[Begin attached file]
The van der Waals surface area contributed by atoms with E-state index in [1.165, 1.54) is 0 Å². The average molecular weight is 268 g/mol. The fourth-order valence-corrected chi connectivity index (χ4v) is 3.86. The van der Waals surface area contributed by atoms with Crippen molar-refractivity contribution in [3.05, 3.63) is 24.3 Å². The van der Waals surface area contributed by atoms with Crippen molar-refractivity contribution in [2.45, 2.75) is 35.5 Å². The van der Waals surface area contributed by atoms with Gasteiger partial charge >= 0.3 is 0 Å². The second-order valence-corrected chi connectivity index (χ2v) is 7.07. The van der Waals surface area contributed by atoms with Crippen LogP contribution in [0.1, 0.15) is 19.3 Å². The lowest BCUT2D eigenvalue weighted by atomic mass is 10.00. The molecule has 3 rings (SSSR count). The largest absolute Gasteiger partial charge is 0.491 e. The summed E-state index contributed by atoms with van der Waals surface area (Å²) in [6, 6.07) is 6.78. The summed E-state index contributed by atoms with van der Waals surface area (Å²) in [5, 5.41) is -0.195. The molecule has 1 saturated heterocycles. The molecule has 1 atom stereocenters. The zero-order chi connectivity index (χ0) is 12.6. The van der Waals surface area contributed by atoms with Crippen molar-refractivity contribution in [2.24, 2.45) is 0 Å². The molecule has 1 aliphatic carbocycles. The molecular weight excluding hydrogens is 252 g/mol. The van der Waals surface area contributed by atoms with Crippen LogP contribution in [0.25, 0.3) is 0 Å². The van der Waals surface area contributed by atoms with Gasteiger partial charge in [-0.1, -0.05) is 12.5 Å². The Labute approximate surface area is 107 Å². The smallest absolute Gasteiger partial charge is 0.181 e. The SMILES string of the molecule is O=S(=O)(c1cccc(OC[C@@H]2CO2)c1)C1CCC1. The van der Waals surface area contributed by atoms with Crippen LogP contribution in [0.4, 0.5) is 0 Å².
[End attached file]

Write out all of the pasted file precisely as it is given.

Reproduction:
The van der Waals surface area contributed by atoms with E-state index in [1.165, 1.54) is 0 Å². The average molecular weight is 268 g/mol. The fourth-order valence-corrected chi connectivity index (χ4v) is 3.86. The van der Waals surface area contributed by atoms with Crippen molar-refractivity contribution in [3.05, 3.63) is 24.3 Å². The van der Waals surface area contributed by atoms with Crippen molar-refractivity contribution in [2.45, 2.75) is 35.5 Å². The van der Waals surface area contributed by atoms with Gasteiger partial charge >= 0.3 is 0 Å². The second-order valence-corrected chi connectivity index (χ2v) is 7.07. The van der Waals surface area contributed by atoms with Crippen LogP contribution in [0.1, 0.15) is 19.3 Å². The lowest BCUT2D eigenvalue weighted by atomic mass is 10.00. The molecule has 3 rings (SSSR count). The largest absolute Gasteiger partial charge is 0.491 e. The summed E-state index contributed by atoms with van der Waals surface area (Å²) in [6, 6.07) is 6.78. The summed E-state index contributed by atoms with van der Waals surface area (Å²) in [5, 5.41) is -0.195. The molecule has 1 saturated heterocycles. The molecule has 1 atom stereocenters. The zero-order chi connectivity index (χ0) is 12.6. The van der Waals surface area contributed by atoms with Crippen molar-refractivity contribution in [2.24, 2.45) is 0 Å². The molecule has 1 aliphatic carbocycles. The molecular weight excluding hydrogens is 252 g/mol. The van der Waals surface area contributed by atoms with Crippen LogP contribution in [0.25, 0.3) is 0 Å². The van der Waals surface area contributed by atoms with Gasteiger partial charge in [-0.1, -0.05) is 12.5 Å². The Labute approximate surface area is 107 Å². The smallest absolute Gasteiger partial charge is 0.181 e. The SMILES string of the molecule is O=S(=O)(c1cccc(OC[C@@H]2CO2)c1)C1CCC1. The van der Waals surface area contributed by atoms with Crippen LogP contribution in [0.4, 0.5) is 0 Å².